Plants with “multiple seasons of interest” are all the rage in gardening circles, and for me, Bergenias fit the bill. Most Bergenias are evergreen perennials that remain attractive all year. Their rounded, bold leaves set off the feathery foliage of ferns and conifers, the slender leaves of iris, or the small oval leaves of boxwood.
As cooler weather sets in, the leaves develop rich winter coloring, ranging from purple to maroon, crimson, bronze and even beet red. Popular in Europe, these valuable plants have been largely neglected by American gardeners. If you want to add a lush, elegant, easy-care plant to your garden this spring, look for a Bergenia.
Bergenias are native to central Asia, from Afghanistan to China and the Himalayas, and belong to the Saxifrage family – closely related to Heucheras, Astilbes, Tiarellas, Rodgersias and Mukdenias. Most members of the Saxifrage family have a flower cluster held well above their basal whorl of leaves, and many grow in rocky places, hence the scientific name which means “stone breaker”. Bergenias were named in honor of the 18th century botanist Karl August von Bergen. Like other garden plants, Bergenias have inherited colorful common names that illustrate their traits: “elephant ears” for the shape of their leaves, and “pigsqueaks” for the sound that you get when you rub their leaves with your fingers.
There are ten different species of Bergenia with variations in plant height and flower colors. I grow the most popular species – Bergenia cordifolia, with its heart-shaped leaves. The plants are about 18” tall, with evergreen foliage that turns a rich burgundy color in fall and winter. In late April, red stalks produce beautiful clusters of bell-shaped pink flowers and the leaves turn to a rich glossy green. In my garden, Bergenia’s large, leathery leaves complement the finely cut maroon foliage of a ‘Crimson Queen’ Japanese maple, a small-leaved boxwood, purple coral bells and pink peonies.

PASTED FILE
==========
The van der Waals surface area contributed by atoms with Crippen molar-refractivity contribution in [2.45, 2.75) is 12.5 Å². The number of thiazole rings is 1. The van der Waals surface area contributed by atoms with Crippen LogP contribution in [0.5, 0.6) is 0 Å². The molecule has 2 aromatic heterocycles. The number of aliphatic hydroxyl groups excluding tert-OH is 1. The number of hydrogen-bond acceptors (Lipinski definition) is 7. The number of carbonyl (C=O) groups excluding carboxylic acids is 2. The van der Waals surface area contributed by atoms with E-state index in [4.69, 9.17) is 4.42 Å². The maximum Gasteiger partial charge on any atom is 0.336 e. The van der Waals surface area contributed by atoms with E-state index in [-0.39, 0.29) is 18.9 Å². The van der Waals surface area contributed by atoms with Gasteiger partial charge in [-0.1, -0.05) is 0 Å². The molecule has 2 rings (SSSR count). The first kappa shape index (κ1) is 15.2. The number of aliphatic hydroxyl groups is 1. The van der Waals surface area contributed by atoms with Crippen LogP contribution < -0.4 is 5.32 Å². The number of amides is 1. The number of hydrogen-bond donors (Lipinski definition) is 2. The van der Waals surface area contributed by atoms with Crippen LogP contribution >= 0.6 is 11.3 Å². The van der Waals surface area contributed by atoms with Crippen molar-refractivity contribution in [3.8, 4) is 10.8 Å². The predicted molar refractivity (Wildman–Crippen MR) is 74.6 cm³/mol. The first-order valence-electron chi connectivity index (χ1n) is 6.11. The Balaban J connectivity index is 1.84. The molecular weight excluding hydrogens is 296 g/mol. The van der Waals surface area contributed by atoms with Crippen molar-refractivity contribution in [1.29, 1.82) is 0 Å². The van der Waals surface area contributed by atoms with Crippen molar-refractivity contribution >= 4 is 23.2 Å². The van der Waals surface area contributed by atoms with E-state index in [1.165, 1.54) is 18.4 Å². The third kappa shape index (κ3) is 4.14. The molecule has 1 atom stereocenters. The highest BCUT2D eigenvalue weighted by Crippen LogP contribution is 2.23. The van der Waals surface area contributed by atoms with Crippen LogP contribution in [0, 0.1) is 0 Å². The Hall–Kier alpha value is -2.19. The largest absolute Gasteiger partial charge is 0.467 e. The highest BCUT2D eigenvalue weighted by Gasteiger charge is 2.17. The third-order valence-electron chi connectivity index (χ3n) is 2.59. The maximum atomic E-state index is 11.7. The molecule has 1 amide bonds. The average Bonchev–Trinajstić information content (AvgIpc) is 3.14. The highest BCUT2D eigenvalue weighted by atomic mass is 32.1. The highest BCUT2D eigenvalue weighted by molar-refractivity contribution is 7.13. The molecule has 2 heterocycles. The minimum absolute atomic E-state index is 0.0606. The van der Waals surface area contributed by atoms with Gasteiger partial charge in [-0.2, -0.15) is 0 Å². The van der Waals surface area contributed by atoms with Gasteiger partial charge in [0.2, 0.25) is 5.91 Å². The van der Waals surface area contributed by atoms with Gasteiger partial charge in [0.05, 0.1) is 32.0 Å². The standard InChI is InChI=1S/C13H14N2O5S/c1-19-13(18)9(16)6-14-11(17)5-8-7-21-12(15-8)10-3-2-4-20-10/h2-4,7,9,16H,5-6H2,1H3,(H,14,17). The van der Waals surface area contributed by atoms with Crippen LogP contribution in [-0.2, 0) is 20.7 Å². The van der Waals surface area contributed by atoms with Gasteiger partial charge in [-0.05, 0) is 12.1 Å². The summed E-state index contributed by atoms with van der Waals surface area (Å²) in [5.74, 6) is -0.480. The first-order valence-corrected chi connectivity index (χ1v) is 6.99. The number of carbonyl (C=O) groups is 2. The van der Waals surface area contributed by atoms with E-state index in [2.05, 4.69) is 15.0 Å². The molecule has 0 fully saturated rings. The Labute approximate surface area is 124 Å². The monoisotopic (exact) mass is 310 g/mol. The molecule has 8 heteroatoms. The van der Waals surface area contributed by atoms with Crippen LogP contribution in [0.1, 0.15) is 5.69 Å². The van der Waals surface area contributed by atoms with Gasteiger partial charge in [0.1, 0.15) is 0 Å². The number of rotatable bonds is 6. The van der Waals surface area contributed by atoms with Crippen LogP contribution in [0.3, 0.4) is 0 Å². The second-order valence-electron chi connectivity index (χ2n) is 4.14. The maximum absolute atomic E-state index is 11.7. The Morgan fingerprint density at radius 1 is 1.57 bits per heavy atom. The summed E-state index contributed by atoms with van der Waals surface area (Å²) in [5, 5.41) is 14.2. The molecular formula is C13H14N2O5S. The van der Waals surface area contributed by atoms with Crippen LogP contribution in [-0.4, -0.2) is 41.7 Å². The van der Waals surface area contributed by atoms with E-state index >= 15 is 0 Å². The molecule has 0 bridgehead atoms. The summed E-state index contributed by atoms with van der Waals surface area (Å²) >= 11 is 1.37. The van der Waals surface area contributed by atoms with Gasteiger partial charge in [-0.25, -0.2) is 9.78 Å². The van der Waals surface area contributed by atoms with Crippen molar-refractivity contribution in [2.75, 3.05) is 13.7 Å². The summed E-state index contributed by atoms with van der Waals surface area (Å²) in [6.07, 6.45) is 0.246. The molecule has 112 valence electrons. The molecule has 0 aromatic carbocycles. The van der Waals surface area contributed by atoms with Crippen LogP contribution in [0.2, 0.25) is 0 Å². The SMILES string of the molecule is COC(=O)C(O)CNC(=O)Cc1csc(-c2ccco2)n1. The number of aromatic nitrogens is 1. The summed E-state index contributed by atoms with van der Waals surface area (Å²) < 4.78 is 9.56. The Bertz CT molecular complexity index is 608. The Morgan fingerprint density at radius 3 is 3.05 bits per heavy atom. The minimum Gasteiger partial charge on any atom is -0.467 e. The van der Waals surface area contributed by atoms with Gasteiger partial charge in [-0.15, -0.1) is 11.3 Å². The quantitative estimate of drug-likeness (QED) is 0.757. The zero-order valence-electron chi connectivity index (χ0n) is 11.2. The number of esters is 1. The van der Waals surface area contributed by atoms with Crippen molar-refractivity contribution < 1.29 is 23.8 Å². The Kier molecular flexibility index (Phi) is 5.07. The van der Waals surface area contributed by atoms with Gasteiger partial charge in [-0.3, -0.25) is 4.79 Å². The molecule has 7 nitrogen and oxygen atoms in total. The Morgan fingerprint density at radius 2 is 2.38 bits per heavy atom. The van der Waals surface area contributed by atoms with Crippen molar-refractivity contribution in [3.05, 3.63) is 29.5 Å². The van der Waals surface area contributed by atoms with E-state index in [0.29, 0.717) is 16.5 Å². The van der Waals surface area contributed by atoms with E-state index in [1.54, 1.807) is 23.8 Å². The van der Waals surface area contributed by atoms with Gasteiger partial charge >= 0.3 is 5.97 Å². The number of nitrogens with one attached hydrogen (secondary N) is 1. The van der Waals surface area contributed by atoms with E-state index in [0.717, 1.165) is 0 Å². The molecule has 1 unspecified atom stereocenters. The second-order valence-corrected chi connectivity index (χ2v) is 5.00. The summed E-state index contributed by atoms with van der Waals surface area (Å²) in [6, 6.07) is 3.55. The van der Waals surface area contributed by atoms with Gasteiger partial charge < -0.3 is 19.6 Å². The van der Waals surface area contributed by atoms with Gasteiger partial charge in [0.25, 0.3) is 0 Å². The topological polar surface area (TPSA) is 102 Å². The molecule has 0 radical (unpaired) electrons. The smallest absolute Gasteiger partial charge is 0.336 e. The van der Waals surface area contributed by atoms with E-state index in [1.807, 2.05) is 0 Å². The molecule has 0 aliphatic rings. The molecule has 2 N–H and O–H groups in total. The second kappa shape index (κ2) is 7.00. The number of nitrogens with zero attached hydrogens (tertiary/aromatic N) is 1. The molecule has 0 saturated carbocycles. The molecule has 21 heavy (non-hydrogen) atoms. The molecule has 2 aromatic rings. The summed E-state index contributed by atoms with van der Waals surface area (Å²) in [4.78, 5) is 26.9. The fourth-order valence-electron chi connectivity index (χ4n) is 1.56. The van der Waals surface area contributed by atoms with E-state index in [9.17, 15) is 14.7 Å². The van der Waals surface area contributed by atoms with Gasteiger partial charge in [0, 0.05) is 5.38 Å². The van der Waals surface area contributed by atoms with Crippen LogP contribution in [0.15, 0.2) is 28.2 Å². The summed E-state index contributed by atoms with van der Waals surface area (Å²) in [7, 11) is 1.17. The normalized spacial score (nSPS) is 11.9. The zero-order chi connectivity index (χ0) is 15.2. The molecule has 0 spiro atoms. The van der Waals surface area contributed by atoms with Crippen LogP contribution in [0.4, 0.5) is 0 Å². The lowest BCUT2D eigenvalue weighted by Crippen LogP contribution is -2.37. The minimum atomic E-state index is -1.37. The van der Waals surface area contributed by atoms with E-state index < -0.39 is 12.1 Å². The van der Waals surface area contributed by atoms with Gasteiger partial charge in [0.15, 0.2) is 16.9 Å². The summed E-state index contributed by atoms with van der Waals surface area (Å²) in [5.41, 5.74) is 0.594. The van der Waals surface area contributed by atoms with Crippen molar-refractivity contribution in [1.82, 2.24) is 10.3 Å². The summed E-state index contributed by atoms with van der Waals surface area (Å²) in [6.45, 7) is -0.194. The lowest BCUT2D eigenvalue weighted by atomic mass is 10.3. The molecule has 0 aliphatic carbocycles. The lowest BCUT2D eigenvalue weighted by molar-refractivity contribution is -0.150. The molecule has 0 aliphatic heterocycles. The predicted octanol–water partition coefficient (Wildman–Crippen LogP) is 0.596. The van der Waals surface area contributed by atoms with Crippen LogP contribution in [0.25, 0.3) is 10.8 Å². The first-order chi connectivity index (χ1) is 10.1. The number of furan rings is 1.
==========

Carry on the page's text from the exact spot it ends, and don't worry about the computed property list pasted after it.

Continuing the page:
I originally planted three Bergenias, which have slowly multiplied to a drift of about twenty-five. The plants grow from long, tube-like underground roots called rhizomes, and can be divided every 2-3 years to avoid crowding and ensure the best blooms. Mine enjoy a partly shaded, sloped bed, which provides excellent drainage. Other than trimming any tattered leaves in the early spring, and deadheading spent flower stalks, the plants are totally carefree. In general, Bergenias are very cold-hardy, thriving in zones 3-7 in the Eastern U.S. They prefer a somewhat protected location, however, since winter winds will scorch and tear their large evergreen leaves. I have two clumps growing on either side of a low evergreen shrub, and the windward clump always looks more haggard in the spring than the leeward clump.
Although Bergenias are outstanding foliage plants, you can find variations in bloom color from white to ruby red and purple. Interesting varieties include ‘Bressingham White’ (white blooms), ‘Baby Doll’ (baby-pink), ‘Apple Blossom (pale pink with red calyx) and ‘Eroica’ (reddish pink).
For something completely different, you can grow one of the recently introduced variegated cultivars. ‘Tubby Andrews’ is green streaked with gold and cream, while ‘Solar Flare’, is similar to a hosta, with a green center and irregular cream and yellow margins. Both sport dark pink blooms. When the cold weather hits, the foliage of these plants takes on various tints of pinks and reds, creating a real showstopper in the garden.
No matter which Bergenia you choose, you will be rewarded with many seasons of beauty in your garden.